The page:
The zone read play has taken over college football and even several NFL teams have started utilizing it. So let’s dig a little deeper…
Rich Rodriguez is widely credited with creating the Zone Read at Glenville State in 1991 after his quarterback botched a snap but picked up the defensive end chasing the running back and simply ran to the vacated area for a five yard gain. Rodriguez still had some roots in the run-and-shoot passing game but began to marry it to the new Zone Read plays to immediate success at Glenville State. He proceeded to bring Shaun King to success at Tulane in 1997 and 1998 then developed Woody Dantzler at Clemson from 1999-2000.
Rodriguez would then be named head coach at West Virginia and take his spread offense centered around the Zone Read and develop a devastating offense around the concept with talent such as Pat White, Steve Slaton, and Noel Devine. After a brief run at Michigan, Rodriguez is currently coaching at Arizona.
Bill Snyder, a long time head coach at Kansas State, is credited as well although his offense was more reminiscent of the old single wing. A lot of his offensive style was schemed more around quarterback draws and speed options towards the outside along with more of a Veer option inside running game.
The other big influences on the Zone Read were: Urban Meyer at Utah (with Alex Smith) then Florida (with Tim Tebow) and currently coaching at The Ohio State and Chip Kelly at New Hampshire (with Ricky Santos) then Oregon (with Dennis Dixon and Marcus Mariota). Urban’s offense more closely resembled Bill Snyder, whom Meyer has credited with influencing him whereas Chip Kelly was closer to Rich Rodriguez’s style out of the shotgun.
As the Zone Read has become a staple in football, coaches have continued to tweak it further incorporating a third option (for triple option plays) as well as screen passes and even down field throws.
The Plays and Concept
The basic concept of the Zone Read is the reading of the defender married to a zone blocking scheme. Most of the plays involve leaving the end man on the line of scrimmage (can be the DE or OLB) unblocked and ‘block’ him by forcing him to make a decision. If the end man follows the running back, the quarterback pulls the ball and runs for the vacated area. If the defender stays or moves to contain, the quarterback hands off.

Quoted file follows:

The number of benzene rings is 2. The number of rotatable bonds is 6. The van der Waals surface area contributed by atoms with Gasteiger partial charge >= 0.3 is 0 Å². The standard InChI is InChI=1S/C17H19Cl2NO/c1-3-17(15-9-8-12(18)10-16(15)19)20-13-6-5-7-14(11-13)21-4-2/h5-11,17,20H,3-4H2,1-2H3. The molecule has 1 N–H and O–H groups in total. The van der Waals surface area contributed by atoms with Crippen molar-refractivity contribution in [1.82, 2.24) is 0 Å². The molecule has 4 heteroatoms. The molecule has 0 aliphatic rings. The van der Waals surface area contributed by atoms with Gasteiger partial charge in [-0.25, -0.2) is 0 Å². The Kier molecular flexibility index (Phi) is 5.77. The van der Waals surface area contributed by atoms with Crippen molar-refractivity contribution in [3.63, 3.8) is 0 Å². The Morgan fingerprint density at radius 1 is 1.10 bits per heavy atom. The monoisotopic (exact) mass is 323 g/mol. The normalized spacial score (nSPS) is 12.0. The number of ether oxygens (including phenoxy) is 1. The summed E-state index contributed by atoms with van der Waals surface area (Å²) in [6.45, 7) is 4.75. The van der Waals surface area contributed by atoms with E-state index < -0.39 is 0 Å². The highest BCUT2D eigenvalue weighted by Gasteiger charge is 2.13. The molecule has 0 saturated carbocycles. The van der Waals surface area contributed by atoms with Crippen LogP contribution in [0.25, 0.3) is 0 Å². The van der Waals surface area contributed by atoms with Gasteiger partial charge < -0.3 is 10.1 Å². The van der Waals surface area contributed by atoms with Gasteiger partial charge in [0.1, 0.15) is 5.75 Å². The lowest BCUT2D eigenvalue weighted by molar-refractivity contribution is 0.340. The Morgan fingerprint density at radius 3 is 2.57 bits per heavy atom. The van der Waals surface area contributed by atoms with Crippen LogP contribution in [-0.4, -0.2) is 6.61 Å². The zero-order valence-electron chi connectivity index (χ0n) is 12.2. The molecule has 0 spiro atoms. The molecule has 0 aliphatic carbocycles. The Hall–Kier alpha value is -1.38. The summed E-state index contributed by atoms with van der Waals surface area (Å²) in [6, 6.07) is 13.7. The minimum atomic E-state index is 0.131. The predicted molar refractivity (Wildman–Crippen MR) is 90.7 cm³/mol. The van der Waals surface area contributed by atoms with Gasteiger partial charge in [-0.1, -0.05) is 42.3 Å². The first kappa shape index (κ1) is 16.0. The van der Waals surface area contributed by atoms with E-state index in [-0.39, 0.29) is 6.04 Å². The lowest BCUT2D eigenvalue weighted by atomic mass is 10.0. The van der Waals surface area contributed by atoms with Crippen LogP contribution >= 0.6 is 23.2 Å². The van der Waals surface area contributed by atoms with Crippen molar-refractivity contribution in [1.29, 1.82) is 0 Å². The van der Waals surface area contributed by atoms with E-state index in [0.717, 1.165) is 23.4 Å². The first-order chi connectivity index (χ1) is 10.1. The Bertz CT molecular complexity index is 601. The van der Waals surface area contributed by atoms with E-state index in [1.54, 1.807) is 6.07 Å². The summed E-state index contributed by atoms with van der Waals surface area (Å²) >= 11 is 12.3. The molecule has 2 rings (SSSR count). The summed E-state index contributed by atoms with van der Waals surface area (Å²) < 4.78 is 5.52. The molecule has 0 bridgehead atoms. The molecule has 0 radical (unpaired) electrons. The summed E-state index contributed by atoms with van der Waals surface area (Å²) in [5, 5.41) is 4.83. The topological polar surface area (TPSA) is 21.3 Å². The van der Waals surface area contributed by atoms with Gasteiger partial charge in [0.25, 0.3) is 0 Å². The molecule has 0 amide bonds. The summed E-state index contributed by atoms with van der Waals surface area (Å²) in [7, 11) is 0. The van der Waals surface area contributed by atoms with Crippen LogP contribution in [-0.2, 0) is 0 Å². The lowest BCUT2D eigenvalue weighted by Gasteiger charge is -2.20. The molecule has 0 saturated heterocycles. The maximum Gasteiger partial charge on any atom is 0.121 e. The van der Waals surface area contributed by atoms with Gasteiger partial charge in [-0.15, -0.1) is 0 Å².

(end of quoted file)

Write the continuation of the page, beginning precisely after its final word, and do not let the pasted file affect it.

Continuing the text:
Chip Kelly does a great job explaining his Zone Read concept here, Chip explains ZR. Note that he mentions they only have 4 run plays and that he, “… wants the ball in the running back’s hands. We do not want the quarterback carrying the ball… We want the quarterback to give the ball unless he cannot.” This was perfectly exemplified by the Philadelphia Eagles in 2013. Running backs LeSean McCoy and Bryce Brown combined for 389 carries whereas Nick Foles ran 57 times and Mike Vick ran 36 times. The quarterbacks combined for just 6 carries a game (a lot by NFL standards) but the running backs averaged 25 carries a game when including Chris Polk and Brad Smith. That is 4 times more than the quarterbacks.
The reading of the defensive end or outside linebacker has its roots in the Veer Option play. The quarterback would take the snap and read the interior defender (the defensive tackle or nose tackle) to decide whether to hand off to the running back or keep the ball and use his teammate as a lead blocker instead. With the threat of a screen pass or play action, defenses can’t afford to bring 7 or 8 men into the box to stop the run and the Zone Read usually forces a favorable numbers game for the offensive line.